Dear GMS Families,

With the ongoing reports surrounding coronavirus, and the first diagnosed case in our state, we wanted to reach out with resources, information, and an update of our School’s planning. As you know, the safety, security, and wellbeing of our students and staff are always our top priority. We have established a task force of administrators who continue to closely monitor news, updates, and guidelines about coronavirus, so we are ready to put into place any needed responses.

While we are not medical experts, the Centers for Disease Control and Prevention (CDC) remind us that "Schools, working together with local health departments, have an important role in slowing the spread of diseases to help ensure students have safe and healthy learning environments." As we prepare and plan at school, we also need your help at home. Below in this email is information about three specific topics:

  • Our School's Response to infectious diseases like the flu and COVID-19.
  • Ways We Can Partner to support the health and safety of our community.
  • Travel Considerations for members of our community.
As you review this information, know that we are here to support your family and our community. Don't hesitate to contact us with questions or concerns. If we are unable to answer your questions, we will do out best to connect you to resources or people who have the information you seek.

Thank you for your partnership and commitment to keeping our community healthy.
Dr. Kevin Navarro
Head of School
Our Response to Infectious Diseases
We have established a task force of administrators who communicate daily and meet regularly to review and assess this developing situation. As with any infectious respiratory disease like the flu or COVID-19, we are taking precautionary measures to help prevent the spread of germs throughout campus. This includes lessons with students in grace and courtesy as they relate to caring for oneself and the community (e.g., encouraging good hand-washing; practicing good cough etiquette; avoiding touching your face; no sharing of food, cups, or water bottles; staying home when you're sick, etc.).

In addition to our routine actions, we are monitoring global, national, and local health organizations, as well as consulting with local health care professionals, our governing school organizations, and local officials. This includes following guidelines and recommendations from the Guilford County and North Carolina Departments of Health and Human Services, the CDC, U.S. the Department of State, and the World Health Organization (WHO). We are also implementing an elevated level of facilities disinfecting and cleaning.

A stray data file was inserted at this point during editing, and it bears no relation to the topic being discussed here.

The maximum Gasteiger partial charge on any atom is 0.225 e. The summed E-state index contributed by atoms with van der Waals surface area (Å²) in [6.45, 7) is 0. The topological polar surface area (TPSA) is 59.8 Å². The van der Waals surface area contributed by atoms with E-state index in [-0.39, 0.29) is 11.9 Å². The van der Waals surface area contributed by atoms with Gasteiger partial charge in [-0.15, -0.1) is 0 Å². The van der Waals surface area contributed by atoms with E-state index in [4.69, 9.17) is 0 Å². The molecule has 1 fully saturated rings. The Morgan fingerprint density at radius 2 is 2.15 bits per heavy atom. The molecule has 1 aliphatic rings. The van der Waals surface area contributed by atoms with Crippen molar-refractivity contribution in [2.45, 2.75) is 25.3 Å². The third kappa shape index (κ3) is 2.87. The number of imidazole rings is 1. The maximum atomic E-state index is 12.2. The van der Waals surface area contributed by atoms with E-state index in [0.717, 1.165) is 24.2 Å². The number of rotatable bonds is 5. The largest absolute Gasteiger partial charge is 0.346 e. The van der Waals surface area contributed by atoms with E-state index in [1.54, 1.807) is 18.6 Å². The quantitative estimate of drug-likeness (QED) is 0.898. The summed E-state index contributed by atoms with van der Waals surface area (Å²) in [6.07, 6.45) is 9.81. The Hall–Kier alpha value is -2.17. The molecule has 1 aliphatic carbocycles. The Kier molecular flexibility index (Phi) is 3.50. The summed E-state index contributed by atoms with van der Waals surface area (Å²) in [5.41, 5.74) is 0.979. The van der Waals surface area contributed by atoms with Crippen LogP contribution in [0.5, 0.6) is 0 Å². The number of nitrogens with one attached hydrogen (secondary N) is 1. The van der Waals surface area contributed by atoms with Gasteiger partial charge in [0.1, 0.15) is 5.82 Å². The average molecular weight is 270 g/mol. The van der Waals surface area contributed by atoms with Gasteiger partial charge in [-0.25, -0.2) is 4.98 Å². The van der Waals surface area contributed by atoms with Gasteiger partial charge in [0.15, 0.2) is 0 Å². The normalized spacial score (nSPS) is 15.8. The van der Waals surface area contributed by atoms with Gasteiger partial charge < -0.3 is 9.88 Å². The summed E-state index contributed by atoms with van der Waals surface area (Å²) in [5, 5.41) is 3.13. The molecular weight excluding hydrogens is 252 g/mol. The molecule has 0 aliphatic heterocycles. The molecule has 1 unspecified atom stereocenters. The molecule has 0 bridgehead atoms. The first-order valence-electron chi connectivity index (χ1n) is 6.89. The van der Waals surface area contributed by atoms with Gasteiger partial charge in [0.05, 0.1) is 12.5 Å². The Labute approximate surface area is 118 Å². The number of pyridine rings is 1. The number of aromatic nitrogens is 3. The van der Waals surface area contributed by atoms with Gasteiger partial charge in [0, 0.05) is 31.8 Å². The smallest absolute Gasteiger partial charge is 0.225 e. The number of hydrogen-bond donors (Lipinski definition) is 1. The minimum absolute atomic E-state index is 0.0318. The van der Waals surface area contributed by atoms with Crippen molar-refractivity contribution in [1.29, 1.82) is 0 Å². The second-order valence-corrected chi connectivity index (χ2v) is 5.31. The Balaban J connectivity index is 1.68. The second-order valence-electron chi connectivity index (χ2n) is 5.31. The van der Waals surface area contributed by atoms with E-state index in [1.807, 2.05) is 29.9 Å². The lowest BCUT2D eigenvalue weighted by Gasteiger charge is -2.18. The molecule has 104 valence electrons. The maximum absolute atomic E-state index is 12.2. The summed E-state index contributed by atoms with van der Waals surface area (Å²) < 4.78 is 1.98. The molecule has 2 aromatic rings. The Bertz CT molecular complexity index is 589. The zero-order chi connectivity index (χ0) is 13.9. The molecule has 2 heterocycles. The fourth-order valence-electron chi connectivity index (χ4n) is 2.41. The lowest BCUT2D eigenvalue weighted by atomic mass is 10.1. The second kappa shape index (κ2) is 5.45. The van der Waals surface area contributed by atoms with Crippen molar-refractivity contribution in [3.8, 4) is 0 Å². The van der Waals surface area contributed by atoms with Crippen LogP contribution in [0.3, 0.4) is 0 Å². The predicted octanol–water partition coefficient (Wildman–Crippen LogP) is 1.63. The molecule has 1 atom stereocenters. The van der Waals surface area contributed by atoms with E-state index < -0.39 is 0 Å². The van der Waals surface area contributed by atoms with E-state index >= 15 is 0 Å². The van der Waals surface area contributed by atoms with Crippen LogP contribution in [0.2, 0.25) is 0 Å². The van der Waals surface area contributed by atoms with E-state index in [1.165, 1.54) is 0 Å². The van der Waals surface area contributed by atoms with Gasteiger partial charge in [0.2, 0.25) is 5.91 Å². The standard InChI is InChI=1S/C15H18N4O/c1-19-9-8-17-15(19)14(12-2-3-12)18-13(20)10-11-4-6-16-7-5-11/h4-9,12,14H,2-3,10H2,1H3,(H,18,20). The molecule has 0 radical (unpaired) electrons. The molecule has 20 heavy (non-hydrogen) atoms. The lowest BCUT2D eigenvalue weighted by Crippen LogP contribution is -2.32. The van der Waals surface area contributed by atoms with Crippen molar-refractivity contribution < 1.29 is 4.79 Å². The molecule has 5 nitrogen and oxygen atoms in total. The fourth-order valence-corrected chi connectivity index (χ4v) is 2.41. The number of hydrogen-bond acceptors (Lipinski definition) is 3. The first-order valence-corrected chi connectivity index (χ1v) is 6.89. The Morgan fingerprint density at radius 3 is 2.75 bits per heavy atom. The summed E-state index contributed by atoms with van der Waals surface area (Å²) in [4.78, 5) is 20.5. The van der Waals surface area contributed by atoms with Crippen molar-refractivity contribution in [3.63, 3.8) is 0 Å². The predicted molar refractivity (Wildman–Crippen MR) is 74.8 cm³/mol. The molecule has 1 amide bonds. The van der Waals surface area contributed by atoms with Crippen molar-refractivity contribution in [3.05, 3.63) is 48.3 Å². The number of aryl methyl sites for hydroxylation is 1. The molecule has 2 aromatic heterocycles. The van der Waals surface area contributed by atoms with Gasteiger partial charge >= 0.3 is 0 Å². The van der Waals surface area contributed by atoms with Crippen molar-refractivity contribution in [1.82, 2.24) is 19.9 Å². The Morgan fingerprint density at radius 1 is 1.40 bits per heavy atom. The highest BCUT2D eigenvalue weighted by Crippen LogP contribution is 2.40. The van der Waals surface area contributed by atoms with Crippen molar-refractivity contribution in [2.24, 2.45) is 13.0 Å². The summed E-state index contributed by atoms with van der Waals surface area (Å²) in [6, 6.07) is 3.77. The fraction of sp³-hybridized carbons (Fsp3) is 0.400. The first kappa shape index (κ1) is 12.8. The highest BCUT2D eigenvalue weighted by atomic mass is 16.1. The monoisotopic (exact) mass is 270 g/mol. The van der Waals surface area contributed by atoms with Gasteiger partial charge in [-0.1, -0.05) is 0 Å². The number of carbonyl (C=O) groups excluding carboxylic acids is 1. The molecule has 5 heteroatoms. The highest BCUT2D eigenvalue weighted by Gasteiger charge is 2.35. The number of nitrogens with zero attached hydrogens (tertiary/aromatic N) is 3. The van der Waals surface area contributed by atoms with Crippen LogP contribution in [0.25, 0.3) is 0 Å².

We have also begun conversations about how COVID-19 may impact teaching and learning, student travel, and community gatherings at our School. We will be monitoring the health risks of travel as part of our routine decision-making process for all of our spring field trips. The possibility of schools closing temporarily as a result of the spread of COVID-19 has also been a point of discussion both here and around the world, and we are developing plans for this possibility, in the hopes we never have to enact them.
Ways We Can Partner
Practice Good Hygiene
Precautions we take at school are only as strong as what we do at home, and we ask all families to follow our rules from the Health Policy beginning on page 57 in our  Family Handbook. Furthermore, let's follow these best practices:

  • The most important action we must all take is to stay home when sick. Please do not send your child to school if they aren't feeling well, as respiratory diseases easily spread from person to person through the air by coughing or sneezing, close personal contact such as touching or shaking hands, or touching an object or surface with the virus on it.